Spying row overshadows Merkel's visit to Beijing

Click to follow

Chancellor Angela Merkel flew to Beijing yesterday on a highly charged visit that was certain to be dominated by the embarrassing disclosure that scores of German government computers had been infected with Chinese People's Liberation Army spy programs.

Revelations about the extensive degree of China's computer espionage in Germany were published only hours before Ms Merkel boarded a plane for Beijing for a visit that was meant to be about climate change and the 2008 Olympic games.

Der Spiegel magazine disclosed that trojan spy software - disguised as PowerPoint or Word programs - developed by China's People's Liberation Army had been discovered in computer systems of the Chancellor's office and the German Economics, Foreign and Research and Development ministries.

Citing an investigation by German intelligence and the country's Federal Data Protection Office, it said Chinese computer hackers were using the programs mainly for wide-scale industrial espionage and revealed that computer spying forays against Germany were made almost daily from Lanzhou in north-west China, Canton and Beijing.

Ms Merkel refused to comment directly on the magazine's disclosures but gave a strong indication that computer espionage would be high on her Beijing agenda: "Germany is trying to ensure that its intellectual property is protected in its relations with China, I have asked that normal rules should apply," she told ZDF television.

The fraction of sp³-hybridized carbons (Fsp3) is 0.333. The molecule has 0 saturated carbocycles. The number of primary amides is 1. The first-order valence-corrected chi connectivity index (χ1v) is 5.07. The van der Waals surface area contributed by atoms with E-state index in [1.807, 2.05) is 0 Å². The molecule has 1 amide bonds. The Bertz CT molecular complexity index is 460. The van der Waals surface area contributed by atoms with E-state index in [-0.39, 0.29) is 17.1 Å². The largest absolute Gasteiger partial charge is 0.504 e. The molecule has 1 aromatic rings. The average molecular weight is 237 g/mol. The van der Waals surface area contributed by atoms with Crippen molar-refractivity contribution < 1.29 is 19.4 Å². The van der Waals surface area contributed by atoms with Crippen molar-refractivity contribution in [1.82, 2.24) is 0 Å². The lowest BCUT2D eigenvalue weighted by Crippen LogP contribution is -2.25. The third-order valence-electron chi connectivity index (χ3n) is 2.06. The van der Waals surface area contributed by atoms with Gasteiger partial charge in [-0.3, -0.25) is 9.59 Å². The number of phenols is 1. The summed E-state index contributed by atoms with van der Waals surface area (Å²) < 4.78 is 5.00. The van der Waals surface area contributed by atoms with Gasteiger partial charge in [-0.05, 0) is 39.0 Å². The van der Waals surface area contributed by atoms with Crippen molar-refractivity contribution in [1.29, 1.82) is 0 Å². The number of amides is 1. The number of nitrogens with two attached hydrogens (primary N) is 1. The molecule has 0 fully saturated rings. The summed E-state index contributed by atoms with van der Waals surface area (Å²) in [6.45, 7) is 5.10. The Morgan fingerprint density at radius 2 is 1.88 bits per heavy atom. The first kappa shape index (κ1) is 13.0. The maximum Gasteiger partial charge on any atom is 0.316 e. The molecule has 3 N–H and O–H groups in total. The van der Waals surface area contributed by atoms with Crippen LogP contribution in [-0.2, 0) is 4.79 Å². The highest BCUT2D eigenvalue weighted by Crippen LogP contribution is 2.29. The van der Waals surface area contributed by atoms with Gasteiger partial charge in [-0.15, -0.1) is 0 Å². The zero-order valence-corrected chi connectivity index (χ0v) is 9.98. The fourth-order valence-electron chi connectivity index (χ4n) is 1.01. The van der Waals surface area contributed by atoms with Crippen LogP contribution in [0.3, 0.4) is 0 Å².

A German Interior Ministry spokesman admitted that spying bugs had first been detected in government computer systems in May this year. He said the government immediately called in its data protection team, which had been able to prevent 160 gigabytes of material from disappearing. "No damage has been done." He insisted.

However, the spokesman refused to say where the trojans had originated. The Chinese embassy in Berlin said the reports about computer spying were " irresponsible speculation" and "completely unproven".

German computer experts dismissed the government's claims that "no damage" had resulted from the computer espionage. Der Spiegel quoted an unnamed senior German official who said that China had clearly been active before its spying programmes were discovered last May. " Nobody knows how much had been found out already," he said.

German politicians responded to the disclosures with dismay. Ruprecht Polenz, the conservative head of the government's foreign policy committee insisted: "This is no trifling offence, we cannot just sit back and ignore it, we need to be secure in the knowledge that this kind of thing does not reoccur."

Ralf Stegner, a senior member of Ms Merkel's Social Democrat coalition partners said: "If this information is genuine, the German government cannot accept this situation."